# Wolfram Mathematica

## North Magnetic Poles

The Earth's magnetic field changes in time, due to the movement of the Earth's core. This example shows the displacement of the magnetic poles since 1656.

Construct a range of dates with steps of 10 years.

In[1]:=
```dates = DateRange[DateObject[{1656}], DateObject[{2016}], Quantity[10, "Years"]];```

GeomagneticModelData can compute the orientation of the best dipolar fit to the magnetic field. That determines the so-called geomagnetic North and South poles, which are antipodal by construction.

In[2]:=
```geomagneticNorth = GeomagneticModelData["NorthGeomagneticPole", dates];```

GeomagneticModelData can also compute the positions of the magnetic North and South poles, which are the locations at which the magnetic lines are vertical. In general, they will not be antipodal points.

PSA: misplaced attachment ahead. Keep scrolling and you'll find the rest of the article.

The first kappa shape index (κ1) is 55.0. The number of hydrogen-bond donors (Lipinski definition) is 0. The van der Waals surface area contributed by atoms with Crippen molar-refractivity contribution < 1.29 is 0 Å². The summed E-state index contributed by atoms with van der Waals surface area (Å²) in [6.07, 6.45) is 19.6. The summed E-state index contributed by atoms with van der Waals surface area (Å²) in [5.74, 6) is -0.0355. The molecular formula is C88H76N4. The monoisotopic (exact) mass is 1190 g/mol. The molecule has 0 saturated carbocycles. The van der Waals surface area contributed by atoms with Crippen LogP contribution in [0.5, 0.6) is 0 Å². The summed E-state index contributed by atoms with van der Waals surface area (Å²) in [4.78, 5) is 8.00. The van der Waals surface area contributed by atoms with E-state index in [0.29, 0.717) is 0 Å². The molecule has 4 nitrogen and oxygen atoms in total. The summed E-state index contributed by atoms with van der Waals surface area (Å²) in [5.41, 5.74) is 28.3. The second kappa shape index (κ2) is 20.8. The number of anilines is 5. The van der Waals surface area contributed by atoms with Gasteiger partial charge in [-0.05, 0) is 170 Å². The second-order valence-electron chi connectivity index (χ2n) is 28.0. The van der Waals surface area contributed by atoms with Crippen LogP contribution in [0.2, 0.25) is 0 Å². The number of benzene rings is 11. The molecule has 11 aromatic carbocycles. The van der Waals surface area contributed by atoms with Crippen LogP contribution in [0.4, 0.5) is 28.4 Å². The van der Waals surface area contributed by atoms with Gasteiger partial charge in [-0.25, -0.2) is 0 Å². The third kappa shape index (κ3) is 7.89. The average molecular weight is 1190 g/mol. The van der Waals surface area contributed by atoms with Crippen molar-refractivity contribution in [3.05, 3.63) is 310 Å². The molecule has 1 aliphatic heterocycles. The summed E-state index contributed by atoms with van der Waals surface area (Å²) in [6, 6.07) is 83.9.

In[3]:=
`dipNorth = GeomagneticModelData["NorthModelDipPole", dates];`

Represent the evolution in time of the North magnetic (blue) and geomagnetic (red) poles, with the current positions denoted with a bigger point.

In[4]:=
```GeoGraphics[{ Red, Point[geomagneticNorth], Blue, Point[dipNorth], PointSize[Large], Red, Point[Last@geomagneticNorth], Blue, Point[Last@dipNorth] }, GeoRange -> {{65, 90}, All}, GeoGridLines -> Automatic]```
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